And Kuwait?Kuwait declared war on Da’ish following the attack an a Shia mosque in June this year and has announced the purchase of billions of dollars of arms from France.  It had previously suffered a number of missile attacks following the beginning of the civil war against President Assad.    However at this time I have found no evidence that they are playing a material role in the current operations.  Unlike Bahrain, UAE, Qatar, Jordan and Saudi Arabia It is “pro coalition” but not a coalition member.

But ariel bombardment is proving beneficial today; it is containing Da’ish, supporting some military successes by rebel troops by removing suicide-attacks, tanks, artillery etc., and degrading the economic power of Da’ish, through disruption of the oil-smuggling operation (though not as much as we might thing.  See Raqqa News, 30th November 2015.  And while on this point, why are Turkey and Syria still buying oil and gas from Da’ish?).  Thousands of attacks have been undertaken by the USA, France, Qatar and other coalition air-forces.  The government (and others) have also said that the UK has unique competencies that mean the RAF will make a real contribution.  Nevertheless our 8 Tornados do seem a drop in the ocean compared what is there already.   So in reality, notwithstanding that we can make a (very) small difference, is it not really just a case that, as part of the coalition, we need to be acting alongside our allies?  If the Paris bombs had been in London, how would we react to a French or US vote not to support our response?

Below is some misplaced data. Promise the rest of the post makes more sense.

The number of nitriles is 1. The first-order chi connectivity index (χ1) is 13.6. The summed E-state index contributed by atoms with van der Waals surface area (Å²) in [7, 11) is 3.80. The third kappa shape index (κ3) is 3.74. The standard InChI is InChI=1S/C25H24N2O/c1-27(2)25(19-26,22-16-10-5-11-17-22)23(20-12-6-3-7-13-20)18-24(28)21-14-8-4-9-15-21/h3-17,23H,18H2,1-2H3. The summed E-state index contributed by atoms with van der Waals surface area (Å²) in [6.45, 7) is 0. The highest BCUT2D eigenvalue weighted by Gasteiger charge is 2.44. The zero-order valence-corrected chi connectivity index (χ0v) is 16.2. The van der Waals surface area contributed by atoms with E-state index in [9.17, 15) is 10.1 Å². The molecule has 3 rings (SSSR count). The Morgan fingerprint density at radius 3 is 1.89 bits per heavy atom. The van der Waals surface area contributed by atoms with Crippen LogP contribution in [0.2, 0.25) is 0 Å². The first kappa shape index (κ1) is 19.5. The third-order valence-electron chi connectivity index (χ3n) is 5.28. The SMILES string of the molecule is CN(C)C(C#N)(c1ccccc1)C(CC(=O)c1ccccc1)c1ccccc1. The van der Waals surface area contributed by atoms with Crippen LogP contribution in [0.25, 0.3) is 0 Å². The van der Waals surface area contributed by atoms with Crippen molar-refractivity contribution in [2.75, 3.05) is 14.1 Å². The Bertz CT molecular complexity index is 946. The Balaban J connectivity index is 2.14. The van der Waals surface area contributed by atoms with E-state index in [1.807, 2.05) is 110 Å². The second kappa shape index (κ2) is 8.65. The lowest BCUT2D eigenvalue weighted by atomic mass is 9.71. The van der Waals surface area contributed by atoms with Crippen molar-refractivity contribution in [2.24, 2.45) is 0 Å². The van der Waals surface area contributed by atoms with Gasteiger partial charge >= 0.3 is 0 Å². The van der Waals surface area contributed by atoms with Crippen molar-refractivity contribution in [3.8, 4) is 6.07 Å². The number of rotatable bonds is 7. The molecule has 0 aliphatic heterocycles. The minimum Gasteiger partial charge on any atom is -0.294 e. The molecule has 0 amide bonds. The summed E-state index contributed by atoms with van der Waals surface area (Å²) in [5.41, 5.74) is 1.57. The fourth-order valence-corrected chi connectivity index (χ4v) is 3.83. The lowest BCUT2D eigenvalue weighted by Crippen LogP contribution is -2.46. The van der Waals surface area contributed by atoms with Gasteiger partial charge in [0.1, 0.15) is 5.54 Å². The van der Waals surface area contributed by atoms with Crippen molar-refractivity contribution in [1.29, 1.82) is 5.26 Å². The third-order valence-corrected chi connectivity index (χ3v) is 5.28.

The value of military intervention
A massive military intervention such as the invasion of Iraq could be successful in removing Da’ish, but without an effective political follow-up, as we saw in Iraq, it will not eliminate this multi-headed hydra.  It will merely reappear in elsewhere in another form.  Furthermore I doubt that any of the players locally would be supportive of such an action by western powers.  And given the Iran/Saudi Arabia politico/religious divide, it is doubtful that a regional coalition could be formed that could achieve the same end.  The only options available would therefore seem to be to work through established local armies, perhaps with material and practical support from those aforementioned regional powers.